by DeDe Jacobs-Komisar, Development Manager
This week marks my first Mayyim Hayyim “work-iversary.” When I started as Development Manager in July of 2014, the very first thing I did was observe an educational program with high school students from Genesis, a Brandeis University Jewish studies summer program for teens from all over the world. It was my first chance to see Mikveh and Education Director Lisa Berman in action, and was an unforgettable introduction to what Mayyim Hayyim is all about.
First, Lisa asked the group of about 20 teens to tell her what came to mind when she said “mikveh.” Word associations rang out: “ritual bath,” “Jewish,” “cleansing,” “purity,” “conversion,” “niddah,” and many more. Together, Lisa and the students shaped a working definition of mikveh: a ritual bath that provides spiritual cleansing, used by Jews and those becoming Jewish. Then, the group got a tour of the mikveh itself, where they were asked to write down what they noticed about its design and makeup. The teens remarked on the beauty and serenity of the space, water-themed design elements, the evident care given to privacy, and most of all, small touches that subtly emphasized one’s ownership of their own immersion experience. Following the tour, the students were offered the option to immerse, which about two-thirds of them elected to do – a group including “spiritual” types as well as jocks with popped collars and girls in One Direction t-shirts. More from the group would end up returning that Friday afternoon to immerse before Shabbat.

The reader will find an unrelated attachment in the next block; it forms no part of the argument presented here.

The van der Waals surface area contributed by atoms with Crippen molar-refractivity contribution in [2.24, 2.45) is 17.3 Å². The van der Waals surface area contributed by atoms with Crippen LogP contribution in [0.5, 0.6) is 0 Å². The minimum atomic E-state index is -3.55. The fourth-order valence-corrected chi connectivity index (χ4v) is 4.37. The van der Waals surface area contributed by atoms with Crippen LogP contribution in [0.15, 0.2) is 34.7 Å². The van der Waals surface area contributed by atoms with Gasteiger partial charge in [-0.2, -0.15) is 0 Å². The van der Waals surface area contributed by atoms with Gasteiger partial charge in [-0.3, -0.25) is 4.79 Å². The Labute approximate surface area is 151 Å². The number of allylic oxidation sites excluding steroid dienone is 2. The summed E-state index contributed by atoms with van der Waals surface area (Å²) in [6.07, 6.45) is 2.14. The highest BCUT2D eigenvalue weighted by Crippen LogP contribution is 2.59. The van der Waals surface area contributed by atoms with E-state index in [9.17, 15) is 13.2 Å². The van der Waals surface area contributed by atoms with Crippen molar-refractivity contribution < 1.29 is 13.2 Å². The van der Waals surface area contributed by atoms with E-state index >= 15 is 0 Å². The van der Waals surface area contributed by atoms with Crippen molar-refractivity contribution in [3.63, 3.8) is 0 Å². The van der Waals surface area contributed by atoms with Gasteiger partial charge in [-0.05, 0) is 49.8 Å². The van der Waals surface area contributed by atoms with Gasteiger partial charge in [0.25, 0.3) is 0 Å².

Two hours into my tenure at Mayyim Hayyim and I was utterly blown away. These teens were as comfortable at the mikveh as they would have been at camp. They seemed perfectly at home asking questions, immersing, and casually discussing the intricacies of mikveh practice while waiting for their friends to finish immersing. Even if it was their first time at a mikveh, it was clear that they accepted their Mayyim Hayyim visit as a perfectly normal, natural part of their Jewish lives.
I couldn’t help but contrast this with my own first visit to a mikveh when I was 13. I was attending an all-girls’ Orthodox summer camp in upstate New York, and on an overnight trip to NYC we were treated to a tour of a Brooklyn mikveh (obviously a major tourist attraction). The building was beautiful, with handcrafted mosaics in each mikveh room and ornate fixtures and plush bathrobes in each prep room. The woman giving the tour spoke matter-of-factly about how married women immersed after niddah before “having relations” with their husbands. Our mothers adhered to the niddah practice, so we were all familiar with it. It was a foregone conclusion that we would all immerse at a mikveh too – but not that day. Not until we were married ourselves. We didn’t even think to ask to immerse that day. Mikveh was very clearly for one thing only, and didn’t yet apply to us.
I was taken to a mikveh twice more as a teenager, with the girls at my Orthodox high school (only the girls, never the boys), by my female Jewish studies teachers. Each time we went, they spoke about the beauty of the ritual, the spiritual intensity of immersing before reuniting with one’s husband after separating during niddah. This was as close as my “Modern” Orthodox school ever came to educating us about sex (because everyone knows that if you don’t talk about it, it doesn’t happen!). We were taught that the laws of taharat hamishpacha, Jewish family purity, were of the utmost holiness; that there was pretty much nothing holier we could do as Jewish women. Somehow, immersing in the mikveh was key to the entire mystery of our future married intimacy.